Grand Opera House
2-4 Great Victoria Street,
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Beautiful and of national importance, this Frank Matcham designed theater was used as a cinema for over 22 years, from 1949 to 1972, despite being almost totally unsuited to the task!
It opened December 23, 1895 and had a chequered career – sometimes very successful – sometimes in iminent danger of closure.
Then in 1949 Imperial Cinema and Cinematograph Theatres took a controlling interest on the Opera House and films became the order of the day – although amateurs and a panto sometimes took back the stage.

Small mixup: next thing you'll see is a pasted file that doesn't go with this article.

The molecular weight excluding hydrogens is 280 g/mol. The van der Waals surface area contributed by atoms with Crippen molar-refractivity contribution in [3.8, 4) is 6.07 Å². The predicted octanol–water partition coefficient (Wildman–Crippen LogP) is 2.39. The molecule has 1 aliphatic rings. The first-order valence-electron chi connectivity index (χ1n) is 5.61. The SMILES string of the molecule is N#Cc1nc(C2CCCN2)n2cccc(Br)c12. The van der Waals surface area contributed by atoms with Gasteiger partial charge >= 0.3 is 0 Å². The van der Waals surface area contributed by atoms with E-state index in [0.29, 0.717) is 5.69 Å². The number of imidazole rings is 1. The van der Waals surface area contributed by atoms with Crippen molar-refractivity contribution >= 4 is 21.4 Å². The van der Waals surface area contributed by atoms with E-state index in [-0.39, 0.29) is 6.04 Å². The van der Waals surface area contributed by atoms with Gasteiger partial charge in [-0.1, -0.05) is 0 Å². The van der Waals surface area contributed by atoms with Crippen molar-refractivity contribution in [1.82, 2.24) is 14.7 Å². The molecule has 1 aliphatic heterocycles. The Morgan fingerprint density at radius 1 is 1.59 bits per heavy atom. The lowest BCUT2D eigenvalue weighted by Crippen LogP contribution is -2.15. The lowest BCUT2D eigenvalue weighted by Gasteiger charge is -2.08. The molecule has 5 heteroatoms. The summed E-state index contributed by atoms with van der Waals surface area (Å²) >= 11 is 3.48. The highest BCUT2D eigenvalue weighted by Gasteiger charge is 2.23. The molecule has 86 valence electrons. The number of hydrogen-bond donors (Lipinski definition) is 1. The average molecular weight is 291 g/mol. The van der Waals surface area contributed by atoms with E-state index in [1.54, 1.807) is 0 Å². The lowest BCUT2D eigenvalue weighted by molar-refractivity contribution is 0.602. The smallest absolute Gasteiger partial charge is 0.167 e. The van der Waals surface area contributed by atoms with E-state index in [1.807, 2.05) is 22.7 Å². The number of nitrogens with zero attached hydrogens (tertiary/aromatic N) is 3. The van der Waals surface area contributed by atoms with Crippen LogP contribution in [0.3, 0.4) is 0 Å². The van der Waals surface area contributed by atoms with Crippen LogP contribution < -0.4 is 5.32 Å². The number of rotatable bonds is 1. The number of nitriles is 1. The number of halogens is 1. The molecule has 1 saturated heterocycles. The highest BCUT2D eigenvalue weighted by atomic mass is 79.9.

Taken over by Rank Organisation in 1960 and for a time it was under threat of becoming a bowling alley! However it was deemed unsuitable and films continued under Rank until they closed and boarded up the building in 1972.
A distinctly Indian theme is evident in the auditorium with elephants' heads and intricate plasterwork on the fronts of the two balconies. Delightful range of ‘onion domed’ boxes either side of the proscenium arch.
Aided by a Grade A Listed building status, awarded in 1974 (the first Belfast building to be so designated) the Opera House survived and in 1975 the long process of restoration began. Re-opening night took place on 15 September 1980.
Despite serious damage from a bomb in 1991 and again in May 1993, which was swiftly repaired, the Grand Opera House continues very successfully and is a symbol of a rejeuvenating city.
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